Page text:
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Forty finalists and winners of the Ethnic Minority Welsh Women Achievement Award from 2011- 2019 are celebrated in a book launched during a ceremony by the association, says Meena Upadhyaya, professor of medical genetics at Cardiff University and founder of the charity association.

Seventy Years of Struggle and Achievement, which was supported by the Heritage Lottery Fund, tells the stories of inspirational ethnic women that will have an impact on their communities and the wider public.

“It’s absolutely necessary to have role models. So, I’m very pleased that now, as a result of our awards, we are recognising many inspirational role models for ethnic minority women and girls,” adds Meena. “It outlines how the cultural heritage of ethnic minority communities have made an impact on Welsh culture. It’s an extremely inspirational book and I’m sure it will inspire not only ethnic minority women and girls but the wider public.”

Humie Webbe, winner of the association’s social and humanitarian award in 2019, is featured in the book, for her community arts background to help those from disadvantaged communities.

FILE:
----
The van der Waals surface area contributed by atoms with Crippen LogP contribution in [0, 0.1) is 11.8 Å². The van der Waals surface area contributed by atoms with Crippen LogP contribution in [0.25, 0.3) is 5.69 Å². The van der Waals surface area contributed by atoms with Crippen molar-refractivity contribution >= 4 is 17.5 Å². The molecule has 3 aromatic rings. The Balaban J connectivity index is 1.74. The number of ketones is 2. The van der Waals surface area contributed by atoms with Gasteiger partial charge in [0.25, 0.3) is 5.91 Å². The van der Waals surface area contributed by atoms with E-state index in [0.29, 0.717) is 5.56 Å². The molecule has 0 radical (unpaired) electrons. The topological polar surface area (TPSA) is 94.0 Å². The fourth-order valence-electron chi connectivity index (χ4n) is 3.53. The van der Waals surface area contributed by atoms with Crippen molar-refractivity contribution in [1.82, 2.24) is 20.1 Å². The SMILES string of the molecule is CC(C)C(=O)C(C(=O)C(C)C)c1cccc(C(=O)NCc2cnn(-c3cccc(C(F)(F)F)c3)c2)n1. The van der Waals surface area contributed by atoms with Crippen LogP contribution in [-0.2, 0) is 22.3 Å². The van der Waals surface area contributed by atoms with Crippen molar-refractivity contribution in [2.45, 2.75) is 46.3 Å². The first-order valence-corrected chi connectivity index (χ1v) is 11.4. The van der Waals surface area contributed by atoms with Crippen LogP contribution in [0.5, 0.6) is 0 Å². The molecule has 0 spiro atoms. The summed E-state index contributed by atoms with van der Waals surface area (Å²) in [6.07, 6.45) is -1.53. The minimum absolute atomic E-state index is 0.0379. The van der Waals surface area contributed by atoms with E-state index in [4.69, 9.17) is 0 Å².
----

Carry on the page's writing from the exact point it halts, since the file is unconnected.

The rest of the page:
Born in Wales to parents who moved from the Caribbean as part of the Windrush generation, Humie, a single parent to an autistic son, focused her activism on breaking down barriers to health care for people of colour.

“I’ve challenged where people are frightened to challenge and that’s brought me into contact with people who say, ‘can you be on this committee or that committee? And in the work that I’ve been doing, I’ve found that I’ve been the only person of colour, or the first person of colour to be in that space,” says Humie.

Currently, Humie is the co-chair of the Learning Disability Advisory Group, which advises the Welsh government on improving the lives of people with learning disabilities.

Source: Adapted from BBC